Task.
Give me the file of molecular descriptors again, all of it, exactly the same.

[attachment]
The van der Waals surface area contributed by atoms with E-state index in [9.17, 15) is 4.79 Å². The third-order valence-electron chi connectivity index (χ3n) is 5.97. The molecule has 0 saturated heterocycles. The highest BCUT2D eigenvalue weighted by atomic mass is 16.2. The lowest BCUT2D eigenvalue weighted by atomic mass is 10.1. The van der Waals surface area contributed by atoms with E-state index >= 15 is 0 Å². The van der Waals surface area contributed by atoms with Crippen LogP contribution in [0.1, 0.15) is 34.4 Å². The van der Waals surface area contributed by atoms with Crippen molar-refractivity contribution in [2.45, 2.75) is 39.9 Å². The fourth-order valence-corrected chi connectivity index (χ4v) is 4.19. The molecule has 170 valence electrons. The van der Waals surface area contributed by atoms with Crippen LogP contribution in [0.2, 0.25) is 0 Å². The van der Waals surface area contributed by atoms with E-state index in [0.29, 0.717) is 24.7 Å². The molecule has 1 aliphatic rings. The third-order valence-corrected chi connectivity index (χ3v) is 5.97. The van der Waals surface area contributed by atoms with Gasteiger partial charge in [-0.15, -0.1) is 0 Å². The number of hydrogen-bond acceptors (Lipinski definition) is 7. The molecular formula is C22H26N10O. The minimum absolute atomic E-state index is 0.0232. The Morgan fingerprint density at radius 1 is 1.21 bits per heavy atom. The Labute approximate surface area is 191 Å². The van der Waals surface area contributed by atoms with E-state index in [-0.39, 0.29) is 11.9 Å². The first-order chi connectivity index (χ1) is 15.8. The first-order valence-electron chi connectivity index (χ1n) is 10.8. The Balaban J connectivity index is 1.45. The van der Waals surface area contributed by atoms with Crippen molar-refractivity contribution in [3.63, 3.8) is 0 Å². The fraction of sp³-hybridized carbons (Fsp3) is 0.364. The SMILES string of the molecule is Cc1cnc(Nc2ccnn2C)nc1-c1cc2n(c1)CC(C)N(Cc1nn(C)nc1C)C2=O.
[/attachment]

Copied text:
The van der Waals surface area contributed by atoms with E-state index in [9.17, 15) is 4.79 Å². The third-order valence-electron chi connectivity index (χ3n) is 5.97. The molecule has 0 saturated heterocycles. The highest BCUT2D eigenvalue weighted by atomic mass is 16.2. The lowest BCUT2D eigenvalue weighted by atomic mass is 10.1. The van der Waals surface area contributed by atoms with E-state index >= 15 is 0 Å². The van der Waals surface area contributed by atoms with Crippen LogP contribution in [0.1, 0.15) is 34.4 Å². The van der Waals surface area contributed by atoms with Crippen molar-refractivity contribution in [2.45, 2.75) is 39.9 Å². The fourth-order valence-corrected chi connectivity index (χ4v) is 4.19. The molecule has 170 valence electrons. The van der Waals surface area contributed by atoms with Crippen LogP contribution in [0.2, 0.25) is 0 Å². The van der Waals surface area contributed by atoms with E-state index in [0.29, 0.717) is 24.7 Å². The molecule has 1 aliphatic rings. The third-order valence-corrected chi connectivity index (χ3v) is 5.97. The van der Waals surface area contributed by atoms with Gasteiger partial charge in [-0.15, -0.1) is 0 Å². The number of hydrogen-bond acceptors (Lipinski definition) is 7. The molecular formula is C22H26N10O. The minimum absolute atomic E-state index is 0.0232. The Morgan fingerprint density at radius 1 is 1.21 bits per heavy atom. The Labute approximate surface area is 191 Å². The van der Waals surface area contributed by atoms with E-state index in [-0.39, 0.29) is 11.9 Å². The first-order chi connectivity index (χ1) is 15.8. The first-order valence-electron chi connectivity index (χ1n) is 10.8. The Balaban J connectivity index is 1.45. The van der Waals surface area contributed by atoms with Crippen molar-refractivity contribution in [3.63, 3.8) is 0 Å². The fraction of sp³-hybridized carbons (Fsp3) is 0.364. The SMILES string of the molecule is Cc1cnc(Nc2ccnn2C)nc1-c1cc2n(c1)CC(C)N(Cc1nn(C)nc1C)C2=O.